Five dogs a year in the pound doesn’t warrant ongoing operations

Eganville – There were five dogs in the Bonnechere Valley pound in all of 2022, so keeping the facility open doesn’t make financial sense, council was told last week.

“If it was five dogs a week, but five dogs a year?” mused Councillor Merv Buckwald during a committee meeting last Tuesday afternoon.

Not only were there only five dogs, but some had been lingering for some time.

“Most had been there since 2021,” By-Law Enforcement Officer Darryl Wagner said. “At present there are no dogs in there whatsoever.”

A recommendation to close the pound came before council last week and in March council will decide on the future of the beleaguered pound which was slated for closure last year, but a community outcry saw the previous council reverse the decision temporarily. The intention was to come back to council with more information and re-visit the issue.

With an in-depth report presented to council last week, it seems the days of the pound are now numbered, although a final decision won’t be made until the next meeting of council. In his background information, Mr. Wagner said the dog pound was built in 2007 at a cost of $50,000 and it was built as a service to the municipality and other municipalities due to the closing of a facility in Pembroke.

“Initially there were eight partners, including Bonnechere Valley,” he said in his report.

The number grew to nine but since then three partners have withdrawn from the agreement. He noted in 2021 the previous council asked staff to explore options about the future of the pound. An agreement was reached and signed with the OSPCA in Pembroke and council agreed to notify the partners the pound would be closing.

“Due to public concerns the pound was given a six-month extension,” he said.

In reviewing the financials, he said the pound was breaking even in the beginning, but this is no longer the case.

“For quite some time now the pound has been operating in the red,” he said.

As well, the pound was more active in the past. While it was hard for him to find accurate numbers, it is clear the pound is no longer very busy.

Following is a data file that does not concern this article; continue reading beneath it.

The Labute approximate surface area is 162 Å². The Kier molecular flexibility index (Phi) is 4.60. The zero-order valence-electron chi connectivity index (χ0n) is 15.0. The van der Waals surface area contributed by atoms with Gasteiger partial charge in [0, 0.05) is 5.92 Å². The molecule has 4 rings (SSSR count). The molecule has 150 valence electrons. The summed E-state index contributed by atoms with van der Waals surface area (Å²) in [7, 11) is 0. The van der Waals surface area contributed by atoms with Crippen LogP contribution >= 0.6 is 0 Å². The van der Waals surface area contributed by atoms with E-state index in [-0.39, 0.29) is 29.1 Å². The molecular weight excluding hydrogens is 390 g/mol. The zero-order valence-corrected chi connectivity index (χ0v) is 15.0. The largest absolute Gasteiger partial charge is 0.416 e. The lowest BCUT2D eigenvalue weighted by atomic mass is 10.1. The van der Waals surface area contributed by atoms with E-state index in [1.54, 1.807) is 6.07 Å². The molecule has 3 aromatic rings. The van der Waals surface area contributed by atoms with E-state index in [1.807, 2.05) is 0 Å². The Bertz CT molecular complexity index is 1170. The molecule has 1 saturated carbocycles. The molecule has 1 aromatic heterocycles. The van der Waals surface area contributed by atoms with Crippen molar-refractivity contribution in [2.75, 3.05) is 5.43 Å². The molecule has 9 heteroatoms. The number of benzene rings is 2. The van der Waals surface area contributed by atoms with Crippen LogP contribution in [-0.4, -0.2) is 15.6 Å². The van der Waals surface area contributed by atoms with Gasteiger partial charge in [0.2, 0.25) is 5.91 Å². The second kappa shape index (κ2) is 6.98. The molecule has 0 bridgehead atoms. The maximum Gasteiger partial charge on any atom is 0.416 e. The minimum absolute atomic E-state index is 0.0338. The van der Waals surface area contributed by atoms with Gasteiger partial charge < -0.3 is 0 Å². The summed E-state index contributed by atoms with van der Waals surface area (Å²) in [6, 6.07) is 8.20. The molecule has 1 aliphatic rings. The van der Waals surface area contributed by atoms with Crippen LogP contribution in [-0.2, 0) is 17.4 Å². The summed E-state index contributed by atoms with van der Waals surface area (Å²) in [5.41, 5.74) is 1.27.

“There was a total of five dogs in 2022 – some from our partners and some from Bonnechere Valley,” Mr. Wagner said.

The majority were retrieved by owners and there were adoptions. However, there were dogs that lingered in the pound.

“Our adoption fee is quite minimal,” he noted.

He said the Provincial Animal Welfare Standard (PAWS) indicates the holding period for dogs should be five to seven days.

“In the last few years some dogs have well exceeded that mark,” he said. “With prolonged stays the mental state of the animal comes into question.”

While the animal control officer visits the pound daily, there is no set schedule and this is detrimental to the dogs, he said.

“According to animal behaviourists, dogs thrive on consistency,” he said.

While the pound has been inspected, there are issues such as no running water and the need for daily cleaning and a weekly deep clean which is made more challenging with no running water. As well, the lighting is dim and the lobby is heated by an electric baseboard at a minimal level. There is a small wall mounted electric heat unit in the kennel area.

“The OSPCA facility for housing dogs has better lighting, running water, 24-hour staff, access to veterinary care and a vast network to call upon to assist with adoptions or fostering,” he said.

At present with the current agreement, dogs received within the township are taken to the OSPCA in Pembroke soon after they come into the possession of the township unless they need a vet.

Mr. Wagner said he consulted with numerous people including an animal behaviourist in making his recommendation.

He said financial savings are an estimated $9,000 annually.

“Should residents wish to retrieve their dog from the OSPCA, they will be required to drive to Pembroke,” he noted.

There is also reduced liability for the township, improved well-being of the animals and an extensive OSPCA network would lead to more adoptions, he concluded in his report.

Councillor Tracey Sanderson pointed out the OSPCA is a shelter and has the appropriate facilities. There is also access to veterinary care.

“The vetting is the most critical,” she stated.

It is also important to recognize the pound is only for dogs, not any other animals, she said.

Mayor Jennifer Murphy said the report was very in-depth and she appreciated the work to provide the background information.

Councillor John Epps asked if the agreement with the OSPCA is for the other townships as well. Mr. Wagner said it was not.

The councillor noted the cost of upgrading the facility would be extremely costly as well and this is an important consideration.

Mayor Murphy pointed out building new runs would have been very expensive and this is why the new runs have not been built. She said council would discuss the future of the pound and the recommendation of Mr. Wagner at the next meeting of council.

Debbi Christinck, Local Journalism Initiative Reporter, The Eganville Leader